DARWINISM AND SOCIOLOGY
BY C. BOUGLÉ.
Professor of Social Philosophy in the University of Toulouse and Deputy-Professor at the Sorbonne, Paris.
HOW has our conception of social phenomena, and of their history, been affected by Darwin's conception of Nature and the laws of its transformations? To what extent and in what particular respects have the discoveries and hypotheses of the author of The Origin of Species aided the efforts of those who have sought to construct a science of society?
To such a question it is certainly not easy to give any brief or precise answer. We find traces of Darwinism almost everywhere. Sociological systems differing widely from each other have laid claim to its authority; while, on the other hand, its influence has often made itself felt only in combination with other influences. The Darwinian thread is worked into a hundred patterns along with other threads.
To deal with the problem, we must, it seems, first of all distinguish the more general conclusions in regard to the evolution of living beings, which are the outcome of Darwinism, from the particular explanations it offers of the ways and means by which that evolution is effected. That is to say, we must, as far as possible, estimate separately the influence of Darwin as an evolutionist and Darwin as a selectionist.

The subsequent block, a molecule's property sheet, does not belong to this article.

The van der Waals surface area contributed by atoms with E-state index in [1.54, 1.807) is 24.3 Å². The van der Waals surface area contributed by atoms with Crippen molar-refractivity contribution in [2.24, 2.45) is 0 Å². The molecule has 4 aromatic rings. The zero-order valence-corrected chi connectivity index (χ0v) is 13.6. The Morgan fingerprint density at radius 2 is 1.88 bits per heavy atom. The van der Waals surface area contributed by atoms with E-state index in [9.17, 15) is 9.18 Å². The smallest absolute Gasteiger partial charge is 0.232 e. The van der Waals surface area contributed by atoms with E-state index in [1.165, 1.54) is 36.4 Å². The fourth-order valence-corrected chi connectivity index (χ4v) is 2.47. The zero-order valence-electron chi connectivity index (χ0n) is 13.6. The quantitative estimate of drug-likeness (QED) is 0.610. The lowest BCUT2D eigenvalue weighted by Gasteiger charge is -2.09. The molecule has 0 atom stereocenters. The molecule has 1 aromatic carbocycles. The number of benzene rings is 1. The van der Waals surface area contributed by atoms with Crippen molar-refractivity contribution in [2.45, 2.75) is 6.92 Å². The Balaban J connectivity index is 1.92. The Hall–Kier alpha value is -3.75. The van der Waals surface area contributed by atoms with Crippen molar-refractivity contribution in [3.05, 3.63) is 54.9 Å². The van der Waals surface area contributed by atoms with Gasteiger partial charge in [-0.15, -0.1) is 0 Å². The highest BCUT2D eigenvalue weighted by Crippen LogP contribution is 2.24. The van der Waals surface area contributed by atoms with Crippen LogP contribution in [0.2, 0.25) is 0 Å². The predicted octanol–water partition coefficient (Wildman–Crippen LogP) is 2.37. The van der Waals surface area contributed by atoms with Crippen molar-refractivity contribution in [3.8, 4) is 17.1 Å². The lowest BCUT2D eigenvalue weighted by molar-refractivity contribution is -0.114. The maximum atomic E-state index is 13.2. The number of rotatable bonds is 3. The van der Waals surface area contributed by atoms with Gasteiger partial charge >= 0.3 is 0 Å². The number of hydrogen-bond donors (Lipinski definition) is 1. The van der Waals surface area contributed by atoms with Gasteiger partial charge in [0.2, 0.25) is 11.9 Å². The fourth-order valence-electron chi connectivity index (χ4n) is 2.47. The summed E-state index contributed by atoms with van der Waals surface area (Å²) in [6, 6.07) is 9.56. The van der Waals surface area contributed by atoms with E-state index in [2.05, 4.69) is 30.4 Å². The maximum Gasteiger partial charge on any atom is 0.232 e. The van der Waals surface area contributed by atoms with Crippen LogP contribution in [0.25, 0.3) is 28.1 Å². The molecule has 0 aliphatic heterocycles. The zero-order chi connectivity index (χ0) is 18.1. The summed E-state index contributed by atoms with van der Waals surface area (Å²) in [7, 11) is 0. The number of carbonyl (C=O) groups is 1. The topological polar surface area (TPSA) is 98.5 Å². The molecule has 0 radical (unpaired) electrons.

The nineteenth century, said Cournot, has witnessed a mighty effort to "réintégrer l'homme dans la nature." From divers quarters there has been a methodical reaction against the persistent dualism of the Cartesian tradition, which was itself the unconscious heir of the Christian tradition. Even the philosophy of the eighteenth century, materialistic as were for the most part the tendencies of its leaders, seemed to revere man as a being apart, concerning whom laws might be formulated à priori. To bring him down from his pedestal there was needed the marked predominance of positive researches wherein no account was taken of the "pride of man." There can be no doubt that Darwin has done much to familiarise us with